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Fashion designers drawn to causes near and dear
NEW YORK (AP) - Fashion designers sometimes get to wear their hearts on their sleeves, making their personal connection to charitable causes part of their public lives.
Sometimes the choices of charities seem obvious, such as the recent effort by the Council of Fashion Designers of America and Vogue magazine to raise $1.7 million in relief aid for those affected by Superstorm Sandy, which happened in their backyard. Others are driven by more intimate reasons.
Designers explain what drew them to their causes:
Stephan had asked her to “take care of the nurses,” she recalls. “I knew what he meant.”
While there’s often a lot of deserved focus on the sick person, the caregivers need support, too, she explains.
Urban Zen supports a program of integrative health therapy. “It’s a combination of acupuncture, aromatherapy, yoga, reiki and massage. This unique and compassionate program is now in dozens of hospitals and care facilities across the nation. It focuses on the `caring,’ which enhances the curing for the patient. And it also takes care of their families, the doctors, and yes, the nurses.”
Kors‘ commitment to God’s Love We Deliver, an organization that delivers more than one million meals per year to house-bound people suffering from illness, isn’t a here-today, gone-tomorrow trend. He has been involved for two decades, and this year he was honored with its lifetime achievement award. At the group’s annual gala, Kors announced he was donating an additional $5 million.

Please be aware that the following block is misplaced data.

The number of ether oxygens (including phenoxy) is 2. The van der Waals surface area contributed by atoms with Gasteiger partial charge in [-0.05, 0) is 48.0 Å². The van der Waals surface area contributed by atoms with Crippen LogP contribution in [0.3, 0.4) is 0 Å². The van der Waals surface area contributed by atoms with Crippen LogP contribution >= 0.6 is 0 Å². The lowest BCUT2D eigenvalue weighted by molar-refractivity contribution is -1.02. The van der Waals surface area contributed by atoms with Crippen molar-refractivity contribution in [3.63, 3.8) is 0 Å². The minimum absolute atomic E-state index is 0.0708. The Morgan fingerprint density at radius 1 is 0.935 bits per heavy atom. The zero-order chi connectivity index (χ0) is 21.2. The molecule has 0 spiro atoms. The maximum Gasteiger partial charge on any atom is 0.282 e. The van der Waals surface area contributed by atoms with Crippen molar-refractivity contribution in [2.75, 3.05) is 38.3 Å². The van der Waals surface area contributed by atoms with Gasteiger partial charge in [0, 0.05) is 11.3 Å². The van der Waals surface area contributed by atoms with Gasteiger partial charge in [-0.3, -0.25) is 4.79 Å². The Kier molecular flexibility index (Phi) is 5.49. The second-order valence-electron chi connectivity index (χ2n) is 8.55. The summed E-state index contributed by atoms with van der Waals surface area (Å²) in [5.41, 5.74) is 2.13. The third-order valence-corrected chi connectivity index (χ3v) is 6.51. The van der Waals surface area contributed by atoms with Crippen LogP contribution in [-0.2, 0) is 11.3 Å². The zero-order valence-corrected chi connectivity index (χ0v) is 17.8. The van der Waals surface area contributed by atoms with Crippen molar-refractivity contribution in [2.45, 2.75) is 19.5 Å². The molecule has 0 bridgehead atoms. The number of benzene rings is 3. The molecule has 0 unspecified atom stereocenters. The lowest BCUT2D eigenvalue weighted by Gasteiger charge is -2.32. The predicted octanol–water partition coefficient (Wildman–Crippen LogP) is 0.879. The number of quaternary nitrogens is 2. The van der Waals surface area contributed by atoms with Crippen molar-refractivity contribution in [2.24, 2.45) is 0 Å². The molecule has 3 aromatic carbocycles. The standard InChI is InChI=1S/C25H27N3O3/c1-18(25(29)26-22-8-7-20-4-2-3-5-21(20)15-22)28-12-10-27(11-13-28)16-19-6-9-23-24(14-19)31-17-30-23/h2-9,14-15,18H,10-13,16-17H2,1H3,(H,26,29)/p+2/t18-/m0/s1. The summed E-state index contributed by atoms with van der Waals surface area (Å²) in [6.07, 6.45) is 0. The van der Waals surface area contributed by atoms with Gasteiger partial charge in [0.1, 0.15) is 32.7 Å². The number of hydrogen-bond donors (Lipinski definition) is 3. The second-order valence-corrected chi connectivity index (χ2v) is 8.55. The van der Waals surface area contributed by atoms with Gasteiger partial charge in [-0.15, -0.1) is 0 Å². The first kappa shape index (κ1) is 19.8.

It’s a cause rooted in his own backyard, Kors says. And he finds the dedication he sees at the organization _ including working straight through Superstorm Sandy _ inspiring.
“I am continually dismayed by the scope and magnitude of the global hunger crisis, but it is not an issue just facing third-world countries,” he says. “We see it right here in this country and in New York City on a daily basis.”
_Tory Burch and the Tory Burch Foundation.
Do what you know: It’s what Burch does. The foundation that bears her name targets women who are starting and growing businesses.
“I started the Foundation based on my experience as an entrepreneur and a working mother _ I wanted to support other women entrepreneurs and help them achieve their aspirations,” Burch says. “They are an investment in our collective futures. Strong women build strong communities, and women reinvest in their families and local economies.”
By Matt Kibbe
The short-term deal will assure long-term overspending
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